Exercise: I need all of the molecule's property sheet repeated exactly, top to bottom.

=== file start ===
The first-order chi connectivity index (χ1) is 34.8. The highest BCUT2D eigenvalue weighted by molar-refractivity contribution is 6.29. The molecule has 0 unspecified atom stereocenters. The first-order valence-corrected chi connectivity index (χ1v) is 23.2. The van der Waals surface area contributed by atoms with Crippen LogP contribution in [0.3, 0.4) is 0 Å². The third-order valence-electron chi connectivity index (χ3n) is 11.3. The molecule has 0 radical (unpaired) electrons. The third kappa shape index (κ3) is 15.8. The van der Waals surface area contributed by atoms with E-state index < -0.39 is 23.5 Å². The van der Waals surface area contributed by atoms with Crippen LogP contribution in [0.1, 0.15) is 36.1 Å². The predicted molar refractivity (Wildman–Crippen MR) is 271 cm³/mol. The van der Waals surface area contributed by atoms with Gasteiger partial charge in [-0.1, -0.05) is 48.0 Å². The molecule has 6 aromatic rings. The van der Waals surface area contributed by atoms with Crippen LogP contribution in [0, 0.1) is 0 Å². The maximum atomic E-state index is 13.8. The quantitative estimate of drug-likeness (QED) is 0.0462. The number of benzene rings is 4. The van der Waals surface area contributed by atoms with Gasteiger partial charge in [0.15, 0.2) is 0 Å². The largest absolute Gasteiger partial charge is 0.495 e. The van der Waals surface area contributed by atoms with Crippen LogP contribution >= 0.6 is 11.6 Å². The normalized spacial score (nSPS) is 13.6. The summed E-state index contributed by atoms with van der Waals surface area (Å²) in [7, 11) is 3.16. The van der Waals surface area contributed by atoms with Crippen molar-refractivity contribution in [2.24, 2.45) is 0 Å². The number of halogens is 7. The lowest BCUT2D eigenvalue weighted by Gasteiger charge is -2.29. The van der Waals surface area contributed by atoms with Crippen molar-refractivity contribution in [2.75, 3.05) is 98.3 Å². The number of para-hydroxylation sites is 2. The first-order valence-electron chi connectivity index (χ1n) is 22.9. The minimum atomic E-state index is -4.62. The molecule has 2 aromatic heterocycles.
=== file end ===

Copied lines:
The first-order chi connectivity index (χ1) is 34.8. The highest BCUT2D eigenvalue weighted by molar-refractivity contribution is 6.29. The molecule has 0 unspecified atom stereocenters. The first-order valence-corrected chi connectivity index (χ1v) is 23.2. The van der Waals surface area contributed by atoms with Crippen LogP contribution in [0.3, 0.4) is 0 Å². The third-order valence-electron chi connectivity index (χ3n) is 11.3. The molecule has 0 radical (unpaired) electrons. The third kappa shape index (κ3) is 15.8. The van der Waals surface area contributed by atoms with E-state index < -0.39 is 23.5 Å². The van der Waals surface area contributed by atoms with Crippen LogP contribution in [0.1, 0.15) is 36.1 Å². The predicted molar refractivity (Wildman–Crippen MR) is 271 cm³/mol. The van der Waals surface area contributed by atoms with Gasteiger partial charge in [-0.1, -0.05) is 48.0 Å². The molecule has 6 aromatic rings. The van der Waals surface area contributed by atoms with Crippen LogP contribution in [0, 0.1) is 0 Å². The maximum atomic E-state index is 13.8. The quantitative estimate of drug-likeness (QED) is 0.0462. The number of benzene rings is 4. The van der Waals surface area contributed by atoms with Gasteiger partial charge in [0.15, 0.2) is 0 Å². The largest absolute Gasteiger partial charge is 0.495 e. The van der Waals surface area contributed by atoms with Crippen LogP contribution >= 0.6 is 11.6 Å². The normalized spacial score (nSPS) is 13.6. The summed E-state index contributed by atoms with van der Waals surface area (Å²) in [7, 11) is 3.16. The van der Waals surface area contributed by atoms with Crippen molar-refractivity contribution in [2.24, 2.45) is 0 Å². The number of halogens is 7. The lowest BCUT2D eigenvalue weighted by Gasteiger charge is -2.29. The van der Waals surface area contributed by atoms with Crippen molar-refractivity contribution in [2.75, 3.05) is 98.3 Å². The number of para-hydroxylation sites is 2. The first-order valence-electron chi connectivity index (χ1n) is 22.9. The minimum atomic E-state index is -4.62. The molecule has 2 aromatic heterocycles.